Software

SolutionBase: Optimizing hard drive configurations for Exchange Server

Microsoft Exchange can be very resource hungry. You can help Exchange perform at peak capacity by planning out how it's going to use things like hard drives in advance. In this article, Brien Posey shows how to configure your server's hard drives for maximum Exchange performance.

As you probably know, Exchange Server is an extremely resource hungry application. The one resource that Exchange is probably the most dependent on is the server's hard disk. It's easy to think of hard disk resources in terms of capacity, but when it comes to Exchange Server it is equally important to consider the disk's speed. If the server's hard disks do not deliver sufficient throughput, then the server will likely have trouble keeping pace with the user's demands.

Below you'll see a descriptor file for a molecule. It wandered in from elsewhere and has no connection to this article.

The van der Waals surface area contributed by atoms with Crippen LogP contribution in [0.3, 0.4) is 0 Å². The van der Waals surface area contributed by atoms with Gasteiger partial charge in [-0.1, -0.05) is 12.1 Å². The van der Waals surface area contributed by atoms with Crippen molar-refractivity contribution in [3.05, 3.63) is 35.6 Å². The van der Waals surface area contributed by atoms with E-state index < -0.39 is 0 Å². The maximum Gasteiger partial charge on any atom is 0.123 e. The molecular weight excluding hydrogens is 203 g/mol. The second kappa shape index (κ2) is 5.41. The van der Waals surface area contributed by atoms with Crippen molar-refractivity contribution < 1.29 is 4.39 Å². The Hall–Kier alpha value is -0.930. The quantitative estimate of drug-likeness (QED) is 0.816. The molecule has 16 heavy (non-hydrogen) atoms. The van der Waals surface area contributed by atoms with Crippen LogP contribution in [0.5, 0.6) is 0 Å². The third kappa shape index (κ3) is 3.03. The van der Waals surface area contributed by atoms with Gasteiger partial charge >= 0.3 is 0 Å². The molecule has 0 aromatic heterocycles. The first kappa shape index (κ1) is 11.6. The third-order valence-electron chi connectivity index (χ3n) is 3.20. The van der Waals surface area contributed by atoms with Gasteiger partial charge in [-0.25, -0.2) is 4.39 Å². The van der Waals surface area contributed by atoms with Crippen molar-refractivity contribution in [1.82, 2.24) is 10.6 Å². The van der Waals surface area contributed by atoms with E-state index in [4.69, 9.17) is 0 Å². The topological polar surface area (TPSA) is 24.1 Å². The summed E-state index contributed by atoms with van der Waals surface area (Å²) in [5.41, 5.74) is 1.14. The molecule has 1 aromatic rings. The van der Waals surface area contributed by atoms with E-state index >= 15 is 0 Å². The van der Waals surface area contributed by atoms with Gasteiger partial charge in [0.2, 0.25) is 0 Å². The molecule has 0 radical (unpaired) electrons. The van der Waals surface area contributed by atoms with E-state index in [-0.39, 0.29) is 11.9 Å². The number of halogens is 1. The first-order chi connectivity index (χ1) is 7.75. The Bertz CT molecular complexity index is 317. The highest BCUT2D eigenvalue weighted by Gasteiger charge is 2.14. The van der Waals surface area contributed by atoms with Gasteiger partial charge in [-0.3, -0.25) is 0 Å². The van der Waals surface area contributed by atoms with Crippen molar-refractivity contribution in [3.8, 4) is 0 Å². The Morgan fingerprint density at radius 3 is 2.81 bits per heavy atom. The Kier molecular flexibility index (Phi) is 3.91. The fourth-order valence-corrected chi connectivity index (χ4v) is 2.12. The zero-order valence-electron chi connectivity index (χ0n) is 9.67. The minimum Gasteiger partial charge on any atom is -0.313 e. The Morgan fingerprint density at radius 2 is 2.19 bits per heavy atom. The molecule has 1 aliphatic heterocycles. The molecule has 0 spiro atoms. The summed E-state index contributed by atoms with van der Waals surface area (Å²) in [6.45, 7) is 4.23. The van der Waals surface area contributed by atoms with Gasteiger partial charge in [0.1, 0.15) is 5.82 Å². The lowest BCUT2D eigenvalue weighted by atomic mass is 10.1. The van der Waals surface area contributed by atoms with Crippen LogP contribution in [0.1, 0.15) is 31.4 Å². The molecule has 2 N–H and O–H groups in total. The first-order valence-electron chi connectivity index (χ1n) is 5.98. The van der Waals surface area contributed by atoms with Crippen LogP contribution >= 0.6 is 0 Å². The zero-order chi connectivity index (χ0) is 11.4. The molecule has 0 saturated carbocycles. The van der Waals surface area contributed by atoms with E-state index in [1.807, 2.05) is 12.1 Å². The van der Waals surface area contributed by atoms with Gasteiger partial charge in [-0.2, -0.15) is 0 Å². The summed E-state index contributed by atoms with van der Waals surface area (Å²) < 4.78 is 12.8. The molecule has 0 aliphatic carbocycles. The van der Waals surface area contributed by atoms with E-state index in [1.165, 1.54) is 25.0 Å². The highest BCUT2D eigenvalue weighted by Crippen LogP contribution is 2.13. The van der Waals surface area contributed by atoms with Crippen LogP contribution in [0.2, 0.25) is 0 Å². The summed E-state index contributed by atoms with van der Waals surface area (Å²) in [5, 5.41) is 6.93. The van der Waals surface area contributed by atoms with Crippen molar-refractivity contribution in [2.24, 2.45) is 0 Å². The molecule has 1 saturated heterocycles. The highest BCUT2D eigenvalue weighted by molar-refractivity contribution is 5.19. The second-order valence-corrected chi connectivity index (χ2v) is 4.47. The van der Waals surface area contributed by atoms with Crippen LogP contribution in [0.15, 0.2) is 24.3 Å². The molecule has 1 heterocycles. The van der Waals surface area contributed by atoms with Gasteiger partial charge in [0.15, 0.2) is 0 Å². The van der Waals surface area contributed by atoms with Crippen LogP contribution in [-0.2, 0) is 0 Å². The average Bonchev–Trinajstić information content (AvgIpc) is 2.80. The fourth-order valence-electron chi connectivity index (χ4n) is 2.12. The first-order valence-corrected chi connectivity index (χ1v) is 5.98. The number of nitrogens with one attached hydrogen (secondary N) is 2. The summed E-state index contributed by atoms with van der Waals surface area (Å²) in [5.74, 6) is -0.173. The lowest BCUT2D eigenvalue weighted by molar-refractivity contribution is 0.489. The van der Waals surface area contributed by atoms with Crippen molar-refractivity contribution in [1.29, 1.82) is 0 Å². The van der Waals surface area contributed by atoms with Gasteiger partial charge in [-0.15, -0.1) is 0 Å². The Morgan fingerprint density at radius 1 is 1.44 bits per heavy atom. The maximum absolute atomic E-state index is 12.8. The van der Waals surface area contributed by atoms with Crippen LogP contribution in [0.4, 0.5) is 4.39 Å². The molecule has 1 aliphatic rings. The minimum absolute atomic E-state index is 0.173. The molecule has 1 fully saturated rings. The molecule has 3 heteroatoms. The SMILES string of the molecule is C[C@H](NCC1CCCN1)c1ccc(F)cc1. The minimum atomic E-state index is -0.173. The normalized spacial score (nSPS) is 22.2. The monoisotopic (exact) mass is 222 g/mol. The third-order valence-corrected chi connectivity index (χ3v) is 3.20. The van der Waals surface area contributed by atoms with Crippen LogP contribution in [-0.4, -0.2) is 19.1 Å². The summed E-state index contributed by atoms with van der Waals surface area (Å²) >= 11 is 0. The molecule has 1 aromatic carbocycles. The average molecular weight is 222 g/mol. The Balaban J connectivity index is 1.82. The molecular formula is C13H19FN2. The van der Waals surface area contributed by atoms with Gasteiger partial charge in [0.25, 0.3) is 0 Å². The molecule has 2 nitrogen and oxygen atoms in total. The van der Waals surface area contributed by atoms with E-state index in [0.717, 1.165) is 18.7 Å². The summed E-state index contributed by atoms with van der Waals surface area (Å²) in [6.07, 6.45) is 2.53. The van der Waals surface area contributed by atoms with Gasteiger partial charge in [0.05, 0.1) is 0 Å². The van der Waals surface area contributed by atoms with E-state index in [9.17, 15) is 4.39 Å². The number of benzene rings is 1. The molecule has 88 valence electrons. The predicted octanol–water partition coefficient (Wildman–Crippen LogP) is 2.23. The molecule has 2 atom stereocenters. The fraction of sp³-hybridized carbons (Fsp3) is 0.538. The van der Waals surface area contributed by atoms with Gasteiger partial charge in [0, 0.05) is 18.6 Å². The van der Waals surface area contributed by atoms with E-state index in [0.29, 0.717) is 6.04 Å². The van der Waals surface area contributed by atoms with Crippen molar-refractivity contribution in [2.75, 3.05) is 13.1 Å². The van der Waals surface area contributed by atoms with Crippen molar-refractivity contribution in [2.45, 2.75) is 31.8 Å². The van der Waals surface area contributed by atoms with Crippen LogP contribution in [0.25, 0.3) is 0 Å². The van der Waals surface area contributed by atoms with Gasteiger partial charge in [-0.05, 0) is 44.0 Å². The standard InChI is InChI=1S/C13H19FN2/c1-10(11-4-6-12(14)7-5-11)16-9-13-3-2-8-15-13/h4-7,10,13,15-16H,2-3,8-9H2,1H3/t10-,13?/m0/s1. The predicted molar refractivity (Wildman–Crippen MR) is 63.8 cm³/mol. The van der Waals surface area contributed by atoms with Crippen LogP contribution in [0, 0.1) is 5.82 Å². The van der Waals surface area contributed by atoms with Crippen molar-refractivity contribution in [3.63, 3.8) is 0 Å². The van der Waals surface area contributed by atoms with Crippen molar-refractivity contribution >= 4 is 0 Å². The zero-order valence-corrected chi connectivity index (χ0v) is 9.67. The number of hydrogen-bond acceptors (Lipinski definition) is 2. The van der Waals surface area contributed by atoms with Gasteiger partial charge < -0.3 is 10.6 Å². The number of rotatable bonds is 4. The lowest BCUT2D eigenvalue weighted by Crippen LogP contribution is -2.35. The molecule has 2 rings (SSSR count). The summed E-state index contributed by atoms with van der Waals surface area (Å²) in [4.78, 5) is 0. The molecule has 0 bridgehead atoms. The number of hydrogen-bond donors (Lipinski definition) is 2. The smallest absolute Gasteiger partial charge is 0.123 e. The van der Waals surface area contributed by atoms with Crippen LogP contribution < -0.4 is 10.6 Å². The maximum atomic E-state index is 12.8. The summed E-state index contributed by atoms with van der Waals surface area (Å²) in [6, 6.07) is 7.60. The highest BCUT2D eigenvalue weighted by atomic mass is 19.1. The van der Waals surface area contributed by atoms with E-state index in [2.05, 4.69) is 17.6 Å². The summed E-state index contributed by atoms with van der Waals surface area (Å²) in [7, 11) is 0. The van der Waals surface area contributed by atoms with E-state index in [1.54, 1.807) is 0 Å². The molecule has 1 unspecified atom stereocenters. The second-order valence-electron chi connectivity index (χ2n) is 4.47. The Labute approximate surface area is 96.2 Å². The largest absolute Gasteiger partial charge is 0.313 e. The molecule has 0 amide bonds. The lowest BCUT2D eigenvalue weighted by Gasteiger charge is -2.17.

File placement

Before I get into a discussion of how you can find out if your hard disks are performing optimally though, I need to quickly address file placement. There is a lot of inconsistent information, even among Microsoft publications, regarding the placement of files within Exchange Server. However, Table A displays a breakdown of how I think that it makes the most sense to arrange the files on your Exchange Server in order to achieve optimal performance and fault tolerance

Obviously, the Windows and Exchange system files almost always go onto the C: volume of any system, but you might be curious as to why I have chosen to place files in the other locations listed above. I have dedicated entire volumes for the pagefile and for the SMTP / MTA queues because both are fairly disk intensive resources and it is best to place them in a location in which they can have free reign of the volume without depriving other system components of disk resources.